Ascension Island Expedition — Caithness
FORSINARD, Scotland (Wednesday, March 7, 2007) – Monday, I took a Rapson’s bus over to Wick, on the northeastern coast of Scotland. I was not very interested in visiting Wick, but it was the jumping-off place to get to Noss Head, site of a working lighthouse as well as the Clan Sinclair Study Centre, and Castle Sinclair Girnigoe, a complex of two Clan Sinclair structures that were recently added to the WorldHeritage list.
I was supposed to call Ian Sinclair, the owner of Noss Head and the director of the study centre, and arrange for him to pick me up from Wick, but I could not reach him on the phone. I was told by locals it was about a three-mile walk to Noss Head, so I had lunch and set off.
It was longer than three miles.
The walk, while long, was pleasant. I stopped a short distance out of Wick to photograph the surf slamming into the shore. I had conversations with sheep, a pony (who got a gentle scratch on the nose for his trouble), and several dogs along the way.
I had some problems, like what do you do when your bladder is screeching for relief and there are no trees in sight for several miles/kilometers in either direction. I will leave my solution to your imagination.)
KINBRACE, Scotland (Wednesday, March 7, 2007) – Eventually, I passed the last farm on the way to Noss Head, finally made contact with Sinclair (he had been at a doctor’s appointment when I first called), and entered the Noss Head property. I had been battered by the wind for more than an hour, my legs felt like rubber, and I was plain damn tired. I had been walking with my head down, watching my shadow as the wind whipped my hair into shadowy patterns that looked like dark fire, thus failed to notice I had come into the presence of a large highland bull.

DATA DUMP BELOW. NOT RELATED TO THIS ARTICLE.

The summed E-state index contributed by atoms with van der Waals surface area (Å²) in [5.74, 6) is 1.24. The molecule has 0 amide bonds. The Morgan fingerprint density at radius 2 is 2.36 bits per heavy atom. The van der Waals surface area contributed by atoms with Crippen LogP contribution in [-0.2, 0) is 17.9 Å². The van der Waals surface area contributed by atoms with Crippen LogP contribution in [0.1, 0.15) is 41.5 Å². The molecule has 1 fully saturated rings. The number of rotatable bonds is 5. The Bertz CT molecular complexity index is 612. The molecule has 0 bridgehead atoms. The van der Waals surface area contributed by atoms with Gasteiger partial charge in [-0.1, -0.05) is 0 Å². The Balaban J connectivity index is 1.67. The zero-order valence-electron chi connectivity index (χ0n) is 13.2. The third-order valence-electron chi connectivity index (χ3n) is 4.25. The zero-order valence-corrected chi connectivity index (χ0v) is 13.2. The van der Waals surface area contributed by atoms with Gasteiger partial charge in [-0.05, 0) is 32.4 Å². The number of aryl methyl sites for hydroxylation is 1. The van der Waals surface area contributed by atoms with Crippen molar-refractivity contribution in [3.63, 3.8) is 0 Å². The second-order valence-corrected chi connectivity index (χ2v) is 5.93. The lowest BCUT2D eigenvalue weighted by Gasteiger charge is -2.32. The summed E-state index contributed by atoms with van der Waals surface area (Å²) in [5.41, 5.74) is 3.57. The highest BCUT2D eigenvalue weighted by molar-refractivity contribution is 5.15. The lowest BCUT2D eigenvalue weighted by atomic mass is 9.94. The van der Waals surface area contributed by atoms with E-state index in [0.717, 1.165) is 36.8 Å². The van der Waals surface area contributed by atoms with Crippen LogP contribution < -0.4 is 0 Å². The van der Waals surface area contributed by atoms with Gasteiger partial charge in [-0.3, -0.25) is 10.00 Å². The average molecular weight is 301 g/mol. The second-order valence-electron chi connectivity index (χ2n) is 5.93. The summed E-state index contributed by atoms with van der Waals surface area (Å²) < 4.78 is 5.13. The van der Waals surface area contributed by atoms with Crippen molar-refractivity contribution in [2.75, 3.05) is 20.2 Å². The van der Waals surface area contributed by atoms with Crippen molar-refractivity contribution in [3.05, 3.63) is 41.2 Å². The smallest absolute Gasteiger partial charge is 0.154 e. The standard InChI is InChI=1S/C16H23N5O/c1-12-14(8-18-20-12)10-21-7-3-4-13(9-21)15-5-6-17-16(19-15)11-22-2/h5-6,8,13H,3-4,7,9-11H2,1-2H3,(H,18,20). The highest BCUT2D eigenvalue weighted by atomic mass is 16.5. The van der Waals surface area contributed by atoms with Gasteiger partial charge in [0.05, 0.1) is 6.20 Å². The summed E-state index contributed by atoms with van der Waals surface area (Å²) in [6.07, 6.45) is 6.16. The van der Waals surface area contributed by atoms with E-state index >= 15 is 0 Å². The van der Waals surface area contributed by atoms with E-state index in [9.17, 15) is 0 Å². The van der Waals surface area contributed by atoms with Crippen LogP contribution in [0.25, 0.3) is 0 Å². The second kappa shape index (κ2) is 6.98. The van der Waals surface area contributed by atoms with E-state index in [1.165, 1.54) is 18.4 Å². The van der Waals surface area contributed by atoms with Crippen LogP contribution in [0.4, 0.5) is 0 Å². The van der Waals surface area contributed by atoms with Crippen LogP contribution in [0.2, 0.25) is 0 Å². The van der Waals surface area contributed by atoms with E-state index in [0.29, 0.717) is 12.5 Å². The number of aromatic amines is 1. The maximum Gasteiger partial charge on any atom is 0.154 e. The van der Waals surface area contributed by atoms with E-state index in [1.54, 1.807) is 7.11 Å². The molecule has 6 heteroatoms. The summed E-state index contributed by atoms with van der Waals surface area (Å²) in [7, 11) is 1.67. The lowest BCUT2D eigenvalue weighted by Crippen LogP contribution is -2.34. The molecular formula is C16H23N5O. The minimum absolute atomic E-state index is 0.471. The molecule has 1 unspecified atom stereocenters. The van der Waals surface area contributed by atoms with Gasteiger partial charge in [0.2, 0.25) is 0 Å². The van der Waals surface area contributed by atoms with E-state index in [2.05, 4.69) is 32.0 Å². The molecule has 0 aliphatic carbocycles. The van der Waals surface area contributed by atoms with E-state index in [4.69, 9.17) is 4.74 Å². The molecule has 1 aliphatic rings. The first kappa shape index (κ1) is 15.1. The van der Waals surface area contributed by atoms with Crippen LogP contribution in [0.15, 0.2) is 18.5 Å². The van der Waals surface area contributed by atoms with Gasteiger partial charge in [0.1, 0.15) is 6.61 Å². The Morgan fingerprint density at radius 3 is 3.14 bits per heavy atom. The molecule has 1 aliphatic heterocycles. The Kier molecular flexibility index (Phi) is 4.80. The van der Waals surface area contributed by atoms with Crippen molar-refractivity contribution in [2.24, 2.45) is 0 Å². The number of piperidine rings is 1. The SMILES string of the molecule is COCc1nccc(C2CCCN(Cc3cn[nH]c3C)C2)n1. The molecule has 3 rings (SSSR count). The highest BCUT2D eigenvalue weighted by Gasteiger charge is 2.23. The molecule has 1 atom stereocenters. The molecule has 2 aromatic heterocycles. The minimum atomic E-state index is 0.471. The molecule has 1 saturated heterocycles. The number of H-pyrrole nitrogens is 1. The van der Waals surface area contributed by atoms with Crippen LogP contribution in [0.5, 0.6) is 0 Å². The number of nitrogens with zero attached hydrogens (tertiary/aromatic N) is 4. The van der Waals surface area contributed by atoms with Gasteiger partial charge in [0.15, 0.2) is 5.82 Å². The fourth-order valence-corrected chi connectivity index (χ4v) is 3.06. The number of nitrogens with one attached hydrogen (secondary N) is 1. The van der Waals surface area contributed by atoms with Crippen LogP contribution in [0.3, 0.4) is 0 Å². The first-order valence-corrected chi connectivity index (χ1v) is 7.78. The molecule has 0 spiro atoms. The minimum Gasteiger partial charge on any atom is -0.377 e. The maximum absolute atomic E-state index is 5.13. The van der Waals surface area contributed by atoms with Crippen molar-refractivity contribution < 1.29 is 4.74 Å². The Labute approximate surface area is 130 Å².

The bull stared at me, I said hello to him and had a little chat, and continued on up to the lighthouse without any interference from him or his compatriots. As I reached the light I was attacked by a border collie, Charlie. (Charlie attacked me silently with a waggy tail.) We exchanged greetings, and I went on to find Sinclair.
KILDONAN, Scotland (Wednesday, March 7, 2007) – Sinclair is an amazing individual. He used to run a commercial diving business, then began manufacturing dive equipment such as dry suits and hot-water suits. He bought the lighthouse grounds from someone who had let the property fall apart, restored the keeper’s houses, and moved in to what had been the assistant keepers’ homes.
Sinclair knocked out a wall that had separated the two homes to make it one, and in the large central room he established the rather impressive Niven Sinclair library. It holds a substantial number of references on the Sinclairs, related families, Scotland, and more.
We chatted for a bit over coffee, and then set out to visit the castle site. He got a four-wheeler out of what had been a barn, started it up, and Charlie – who had been viciously attacking a large red ball previously – began digging up part of a ditch and barking at mysterious creatures lurking in the mud. Charlie was quite a mess when he came up for air.